For my part, I am myself a student in this I do not know if this will serve Abhba's purmatter, and for better registering my collected pose; but, in conclusion, beg to say that, the Blue memoranda, I have divided all the tenures of Books excepted, there are more modern works in land in Ireland into three classes. Those abori- French upon Ireland than English ones. And I ginal titles, so to say, which were in vogue until do not hesitate to say also that if England's prothe conquest of Ireland ; 2. The transitionary phesied complications do arrive, and Ireland' betenures; and, 3. The systems of holding common comes our Poland, we shall have to read up very in our own day.
many of these books to see clearly what it is References to the first systems are found scat- that' Ireland complains of, and what will pacify tered over every History of Ireland — amongst her.
W. EASSIE. others, in Camden, Keating, &c.; and of late High Orchard House, Gloucester,
MUTILATION OF SEPULCHRAL MONUMENTS.
“ restore" or rebuild churches, there is generally
a clause inserted, which strictly enjoins the pre(3r4 S. iv. 286, 363.)
servation of all memorials of the dead, and esMethinks that Vebna has “ put his foot in it.” pecially of all inscriptions. It is true, these inXP. records an instance where some inscribed scriptions are not destroyed; they are preserved slabs, particularising certain memorials relating rather too closely; but for all practical purposes to the Joscelyn family, and ranging in date from they are utterly useless, and but for XP. would 1699 to 1732, have been buried under a com- soon have been forgotten. P. HUTCHINSON, paratively recent pavement of tiles. XP. characterises the act in strong terms. Were he a Joscelyn, or a descendant of those whose memo- I do not think that even antiquaries have much rials have thus been obliterated, feeling injured reason for complaint in the case of church restorathat a wrong had been done both to his ancestors tions when the tombstones, unless of an early or and to himself, he would probably have expressed particularly interesting character, remain in situ, himself somewhat like what he has done. Not and the names, titles, and dates of the persons being a Joscelyn, he has no motive for doing so, commemorated are inscribed in tiles. This is at except to declare his abhorrence of what he con- any rate far better than as has been done at siders as an unfair act to the dead, and an equally Minster Church, for instance, where the slabs, all unfair act to the absent representatives of those but one of recent date, have been cleared clean dead. Has VEBNA ever erected a monument in away out of the church — - some certainly of ina church, or placed an inscribed slab in a chancel, terest in a genealogical point of view. When we to honour or perpetuate the memory of some de- last saw them they were outside the church, some parted ancestor or relative ? To say he values promise, as we understood, having been given that memorial because he has paid so much money that they should be carefully re-erected outside. for it, is to say nothing. Strong as this claim to Considerable delay, however, has occurred even the memorial may be, there are feelings of a far in performing this poor compromise. Has it been higher nature involved in the interest we feel in done now? There is, however, a very common the careful preservation of records of this sort. sort of destruction, far more lamentable than that But we are informed that a board has been fixed of which we are now speaking. I mean that of works to the wall, which declares tbat, Beneath the of art, such as carvings in stone, or wood, semiflooring of this chancellie some monumental slabs, defaced paintings, ancient incised stones, which with inscriptions on them, of which the following would interfere with the nice freshness of a reare copies." Would not the original inscriptions stored church. This rage for making all our be beiter than copies of them placed upon a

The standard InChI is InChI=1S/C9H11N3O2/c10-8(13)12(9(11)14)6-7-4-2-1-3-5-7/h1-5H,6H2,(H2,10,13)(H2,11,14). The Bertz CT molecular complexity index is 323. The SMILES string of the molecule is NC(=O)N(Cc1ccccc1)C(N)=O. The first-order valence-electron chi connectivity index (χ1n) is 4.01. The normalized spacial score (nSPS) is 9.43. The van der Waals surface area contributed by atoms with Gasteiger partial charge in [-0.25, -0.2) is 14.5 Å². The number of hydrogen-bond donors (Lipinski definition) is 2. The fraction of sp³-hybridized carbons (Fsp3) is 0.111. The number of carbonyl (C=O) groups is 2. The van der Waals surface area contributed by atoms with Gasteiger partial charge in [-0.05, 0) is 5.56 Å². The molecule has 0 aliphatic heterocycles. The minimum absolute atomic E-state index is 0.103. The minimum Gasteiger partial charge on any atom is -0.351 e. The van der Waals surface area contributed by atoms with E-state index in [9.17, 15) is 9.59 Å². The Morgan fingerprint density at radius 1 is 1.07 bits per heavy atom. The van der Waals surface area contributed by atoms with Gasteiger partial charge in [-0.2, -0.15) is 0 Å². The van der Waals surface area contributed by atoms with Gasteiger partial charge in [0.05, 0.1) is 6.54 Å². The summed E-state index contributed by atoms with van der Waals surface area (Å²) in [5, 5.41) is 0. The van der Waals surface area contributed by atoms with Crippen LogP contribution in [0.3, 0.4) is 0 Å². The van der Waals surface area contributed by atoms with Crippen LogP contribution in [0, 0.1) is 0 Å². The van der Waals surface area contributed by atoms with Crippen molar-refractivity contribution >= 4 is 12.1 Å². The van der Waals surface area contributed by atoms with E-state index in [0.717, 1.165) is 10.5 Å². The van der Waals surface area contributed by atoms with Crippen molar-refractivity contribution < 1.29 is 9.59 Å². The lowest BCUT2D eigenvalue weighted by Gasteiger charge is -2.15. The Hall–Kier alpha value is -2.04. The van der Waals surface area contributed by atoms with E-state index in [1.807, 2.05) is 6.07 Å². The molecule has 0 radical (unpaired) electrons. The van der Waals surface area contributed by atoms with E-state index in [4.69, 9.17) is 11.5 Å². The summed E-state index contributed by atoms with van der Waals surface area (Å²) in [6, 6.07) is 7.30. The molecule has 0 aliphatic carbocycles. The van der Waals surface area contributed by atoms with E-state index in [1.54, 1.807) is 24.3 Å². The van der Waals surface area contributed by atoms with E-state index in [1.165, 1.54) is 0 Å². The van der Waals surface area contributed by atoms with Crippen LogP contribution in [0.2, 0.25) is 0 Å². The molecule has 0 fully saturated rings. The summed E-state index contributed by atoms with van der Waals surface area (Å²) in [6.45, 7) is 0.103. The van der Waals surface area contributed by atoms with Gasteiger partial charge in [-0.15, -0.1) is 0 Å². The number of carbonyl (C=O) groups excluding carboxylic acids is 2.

churches as like as two peas, and as tame to boot, perishable board ? How long will a paltry board cannot be too much lamented, por sufficiently last? In a few years it will be looked upon as an reprobated. This remark applies quite as much eyesore, and will be taken down; or, if not, Time to foreign restorations, as to what has been done will work its destruction long before he can make in this country. Notbing, however, has in this an impression upon the stones. There is no per- way equalled the reckless and shameless Vandalism manency in this arrangement. Yet Vebna un- which has been committed at the so-called redertakes to defend it. He argues that the tiles storation of Hexham Abbey, disgraceful alike to with which the slabs are overlaid,